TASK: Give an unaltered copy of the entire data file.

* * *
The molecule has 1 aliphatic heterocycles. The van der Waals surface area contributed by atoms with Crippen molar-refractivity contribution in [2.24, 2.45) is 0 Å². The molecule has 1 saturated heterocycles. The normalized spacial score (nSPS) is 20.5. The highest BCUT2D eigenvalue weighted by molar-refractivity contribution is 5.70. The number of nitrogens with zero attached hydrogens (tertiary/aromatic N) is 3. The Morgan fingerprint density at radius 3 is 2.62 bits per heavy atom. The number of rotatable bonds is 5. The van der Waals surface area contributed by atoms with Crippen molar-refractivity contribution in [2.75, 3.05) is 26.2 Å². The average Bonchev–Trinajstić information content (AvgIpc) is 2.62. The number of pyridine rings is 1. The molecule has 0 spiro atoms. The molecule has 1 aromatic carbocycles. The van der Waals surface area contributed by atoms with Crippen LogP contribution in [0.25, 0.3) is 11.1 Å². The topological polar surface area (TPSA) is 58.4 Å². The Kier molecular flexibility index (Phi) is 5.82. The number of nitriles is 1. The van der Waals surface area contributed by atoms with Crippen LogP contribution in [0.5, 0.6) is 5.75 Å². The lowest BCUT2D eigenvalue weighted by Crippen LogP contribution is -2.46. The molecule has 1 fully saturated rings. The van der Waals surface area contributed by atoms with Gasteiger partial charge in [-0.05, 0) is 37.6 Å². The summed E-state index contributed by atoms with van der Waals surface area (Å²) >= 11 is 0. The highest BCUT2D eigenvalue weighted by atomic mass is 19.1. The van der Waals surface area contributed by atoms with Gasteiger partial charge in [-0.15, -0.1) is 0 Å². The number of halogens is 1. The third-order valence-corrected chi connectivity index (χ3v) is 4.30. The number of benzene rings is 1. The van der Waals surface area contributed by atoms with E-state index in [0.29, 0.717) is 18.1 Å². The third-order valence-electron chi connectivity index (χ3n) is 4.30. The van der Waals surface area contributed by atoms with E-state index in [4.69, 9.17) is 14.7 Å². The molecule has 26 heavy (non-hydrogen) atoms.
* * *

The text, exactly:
The molecule has 1 aliphatic heterocycles. The van der Waals surface area contributed by atoms with Crippen molar-refractivity contribution in [2.24, 2.45) is 0 Å². The molecule has 1 saturated heterocycles. The normalized spacial score (nSPS) is 20.5. The highest BCUT2D eigenvalue weighted by molar-refractivity contribution is 5.70. The number of nitrogens with zero attached hydrogens (tertiary/aromatic N) is 3. The Morgan fingerprint density at radius 3 is 2.62 bits per heavy atom. The number of rotatable bonds is 5. The van der Waals surface area contributed by atoms with Crippen molar-refractivity contribution in [2.75, 3.05) is 26.2 Å². The average Bonchev–Trinajstić information content (AvgIpc) is 2.62. The number of pyridine rings is 1. The molecule has 0 spiro atoms. The molecule has 1 aromatic carbocycles. The van der Waals surface area contributed by atoms with Crippen LogP contribution in [0.25, 0.3) is 11.1 Å². The topological polar surface area (TPSA) is 58.4 Å². The Kier molecular flexibility index (Phi) is 5.82. The number of nitriles is 1. The van der Waals surface area contributed by atoms with Crippen LogP contribution in [0.5, 0.6) is 5.75 Å². The lowest BCUT2D eigenvalue weighted by Crippen LogP contribution is -2.46. The molecule has 1 fully saturated rings. The van der Waals surface area contributed by atoms with Gasteiger partial charge in [-0.05, 0) is 37.6 Å². The summed E-state index contributed by atoms with van der Waals surface area (Å²) >= 11 is 0. The highest BCUT2D eigenvalue weighted by atomic mass is 19.1. The van der Waals surface area contributed by atoms with Gasteiger partial charge in [-0.15, -0.1) is 0 Å². The number of halogens is 1. The third-order valence-corrected chi connectivity index (χ3v) is 4.30. The number of benzene rings is 1. The van der Waals surface area contributed by atoms with E-state index in [0.29, 0.717) is 18.1 Å². The third-order valence-electron chi connectivity index (χ3n) is 4.30. The van der Waals surface area contributed by atoms with E-state index in [4.69, 9.17) is 14.7 Å². The molecule has 26 heavy (non-hydrogen) atoms.